Hard Drive Test
It is recommended to stress test all hardware capabilities of the server before using it in production. This can take a day for the long SMART test, so do it as soon as you get the server.
For the most part, the RAM, the motherboard, and the CPU should be fine to use, just run a self test on everything. Even though they're desktop models.
The one thing you should be really worried about is the hard drives. Make sure to RAID them, make good backups, and alert support about any bad sectors or bad SMART reports.
I got one of the 31 EUR servers a fews days ago. Both disks had a lot of errors. Ticket to Hetzner with smartctl output, they replaced them 1 hour later, downtime 30 minutes. All this on a Friday evening (those living in Germany know what I mean ;-)
You can run SMART tests to check the usage lifetime, and how healthy the hard drives are.
Warning: SMART tests are not an exact gauge of drive heath. A rule of thumb is that if SMART finds errors, the hard drive may be dying: but even if it doesn't, the drive may still have unreported problems.
Run a short SMART test to figure out how long the drive has been active in the past.
smartctl -t short /dev/sda
Run a longer SMART test to gauge the health of the drive.
smartctl -t log /dev/sda
Understanding SMART Reports
- Reallocated Sector Count - bad sectors in the past; this might have caused problems in the past but does not have to; drives replace weak sectors as a precaution which may never have caused any problems.
- Current Pending Sector - THE MOST DANGEROUS smart attribute; this should ALWAYS BE ZERO or you have severe problems! This can be either weak electric charge with insufficient ECC correction ability -OR- it can be physical damage. Writing to this sector will solve the problem; if there was physical damage it will be realloacted by a reserve sector and the Reallocated Sector Count raw value will increase.
- UDMA CRC Error Count - cabling errors; if this is higher than 1000 and increasing you have severe cabling problems; under 100 does not need to trigger any alarm. Technically this means the receiving end did receive a corrupted version of the data that was sent by the transmitter; the corruption was detected by CRC which means the data is NOT accepted and the request will be sent again. Unless you see very high values or it keeps increasing steadily, this usually is not a big issue.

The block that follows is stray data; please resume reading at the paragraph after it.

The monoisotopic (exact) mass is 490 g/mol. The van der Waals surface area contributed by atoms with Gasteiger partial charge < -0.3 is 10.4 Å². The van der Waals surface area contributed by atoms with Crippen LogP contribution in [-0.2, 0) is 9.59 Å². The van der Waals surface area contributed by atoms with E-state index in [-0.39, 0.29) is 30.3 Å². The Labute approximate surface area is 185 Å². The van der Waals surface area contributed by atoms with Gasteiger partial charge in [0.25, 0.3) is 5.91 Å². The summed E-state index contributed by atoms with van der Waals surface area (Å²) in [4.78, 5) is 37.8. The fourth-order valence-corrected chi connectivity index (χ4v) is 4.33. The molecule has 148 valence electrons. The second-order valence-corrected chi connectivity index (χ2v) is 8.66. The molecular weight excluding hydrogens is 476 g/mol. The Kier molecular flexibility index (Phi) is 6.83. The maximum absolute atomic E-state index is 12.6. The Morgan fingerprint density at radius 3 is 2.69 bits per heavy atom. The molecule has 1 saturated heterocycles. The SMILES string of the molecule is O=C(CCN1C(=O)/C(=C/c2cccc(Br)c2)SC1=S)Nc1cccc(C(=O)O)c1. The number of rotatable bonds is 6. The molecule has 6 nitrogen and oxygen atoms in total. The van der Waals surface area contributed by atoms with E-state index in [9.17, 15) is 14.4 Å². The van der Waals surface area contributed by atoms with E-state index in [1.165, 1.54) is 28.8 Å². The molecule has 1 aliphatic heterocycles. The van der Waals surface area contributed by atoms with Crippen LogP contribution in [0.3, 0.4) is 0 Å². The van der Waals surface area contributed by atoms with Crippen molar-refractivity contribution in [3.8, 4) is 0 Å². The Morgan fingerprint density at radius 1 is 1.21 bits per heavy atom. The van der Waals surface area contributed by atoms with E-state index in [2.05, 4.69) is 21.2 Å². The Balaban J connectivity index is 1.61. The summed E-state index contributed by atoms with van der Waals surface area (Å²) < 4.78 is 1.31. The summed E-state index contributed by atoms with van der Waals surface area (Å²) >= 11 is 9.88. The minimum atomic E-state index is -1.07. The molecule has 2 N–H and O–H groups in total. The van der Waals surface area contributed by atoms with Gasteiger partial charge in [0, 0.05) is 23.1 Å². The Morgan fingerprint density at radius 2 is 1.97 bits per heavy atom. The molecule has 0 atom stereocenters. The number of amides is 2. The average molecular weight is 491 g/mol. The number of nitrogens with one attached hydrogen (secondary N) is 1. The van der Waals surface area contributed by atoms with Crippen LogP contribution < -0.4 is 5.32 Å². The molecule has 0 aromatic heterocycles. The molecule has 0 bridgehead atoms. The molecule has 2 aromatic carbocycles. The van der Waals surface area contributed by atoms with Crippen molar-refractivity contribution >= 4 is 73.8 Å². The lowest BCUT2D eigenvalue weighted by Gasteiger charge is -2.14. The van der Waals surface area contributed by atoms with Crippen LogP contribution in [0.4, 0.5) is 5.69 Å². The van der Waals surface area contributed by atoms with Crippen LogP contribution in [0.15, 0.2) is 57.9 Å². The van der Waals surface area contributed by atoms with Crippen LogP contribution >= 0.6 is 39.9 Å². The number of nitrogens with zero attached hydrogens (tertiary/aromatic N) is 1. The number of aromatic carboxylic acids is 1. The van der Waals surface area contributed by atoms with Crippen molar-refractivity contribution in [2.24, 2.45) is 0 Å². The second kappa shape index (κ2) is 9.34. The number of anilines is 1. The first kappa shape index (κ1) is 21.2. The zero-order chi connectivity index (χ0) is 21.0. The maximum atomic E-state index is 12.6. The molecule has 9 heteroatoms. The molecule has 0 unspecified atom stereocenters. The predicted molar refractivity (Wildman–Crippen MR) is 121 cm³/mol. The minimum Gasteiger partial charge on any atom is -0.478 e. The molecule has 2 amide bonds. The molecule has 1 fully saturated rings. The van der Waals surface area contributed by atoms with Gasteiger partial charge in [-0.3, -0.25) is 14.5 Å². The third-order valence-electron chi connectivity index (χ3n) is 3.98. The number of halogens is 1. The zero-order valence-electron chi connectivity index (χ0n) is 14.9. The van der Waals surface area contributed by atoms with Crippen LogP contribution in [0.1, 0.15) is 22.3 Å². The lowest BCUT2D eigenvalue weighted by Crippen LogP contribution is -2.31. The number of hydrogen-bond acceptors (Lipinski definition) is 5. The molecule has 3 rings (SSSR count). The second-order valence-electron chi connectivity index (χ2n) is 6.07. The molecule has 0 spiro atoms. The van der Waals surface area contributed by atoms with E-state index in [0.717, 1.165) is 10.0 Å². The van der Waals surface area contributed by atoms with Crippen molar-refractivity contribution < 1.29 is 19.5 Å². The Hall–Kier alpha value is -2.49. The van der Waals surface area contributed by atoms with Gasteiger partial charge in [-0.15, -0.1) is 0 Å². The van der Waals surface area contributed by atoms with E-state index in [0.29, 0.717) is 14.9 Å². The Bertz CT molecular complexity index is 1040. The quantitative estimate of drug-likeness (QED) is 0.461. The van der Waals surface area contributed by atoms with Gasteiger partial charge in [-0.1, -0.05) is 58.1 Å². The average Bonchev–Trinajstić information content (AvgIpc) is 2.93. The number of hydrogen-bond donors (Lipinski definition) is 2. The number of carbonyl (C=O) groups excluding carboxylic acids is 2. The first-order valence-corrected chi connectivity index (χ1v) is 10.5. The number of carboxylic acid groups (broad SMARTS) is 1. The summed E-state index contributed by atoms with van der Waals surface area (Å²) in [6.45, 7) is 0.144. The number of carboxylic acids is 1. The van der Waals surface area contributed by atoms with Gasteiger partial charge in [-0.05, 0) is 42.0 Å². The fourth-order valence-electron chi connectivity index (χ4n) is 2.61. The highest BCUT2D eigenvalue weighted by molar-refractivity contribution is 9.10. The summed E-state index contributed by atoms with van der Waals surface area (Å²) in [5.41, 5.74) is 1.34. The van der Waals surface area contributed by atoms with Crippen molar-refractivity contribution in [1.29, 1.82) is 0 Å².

Fixing Current Pending Sectors
If you notice any Current Pending Sectors, be afraid. This means that some sectors currently in use have failed.
What you must do depends on whether you have important data on the drive or not:
- Important Data is on the Drive - Back up all the data you can to another hard drive, some of it may already be irrevocably damaged.
- If some important data is corrupt, stop using the drive entirely and send it to a data recovery service.
- Nothing of Value was Lost - Back up any data you need to another hard drive.
- Make sure you grab absolutely everything that may be necessary, we will wipe the drive in the next step.
If you don't have any data you need to recover, you can zero out the entire drive. When the bad sectors are written to, the hard drive controller will automatically disable those sectors, remap them to spare sectors, and move on (these are represented in the Reallocated Sector Count).
- Windows - use Western Digital's zero out system.
- Linux - Stackexchange - Zero Out bad blocks
hdparmto figure out block size:
sudo hdparm -I /dev/sdb | grep -i physical
- badblocks read/write test
Once you're finished, run a SMART test again. There should be no more Current Pending Sectors, and more Reallocated Sector Counts. You should still be very cautious of using this drive, as bad sectors may spread.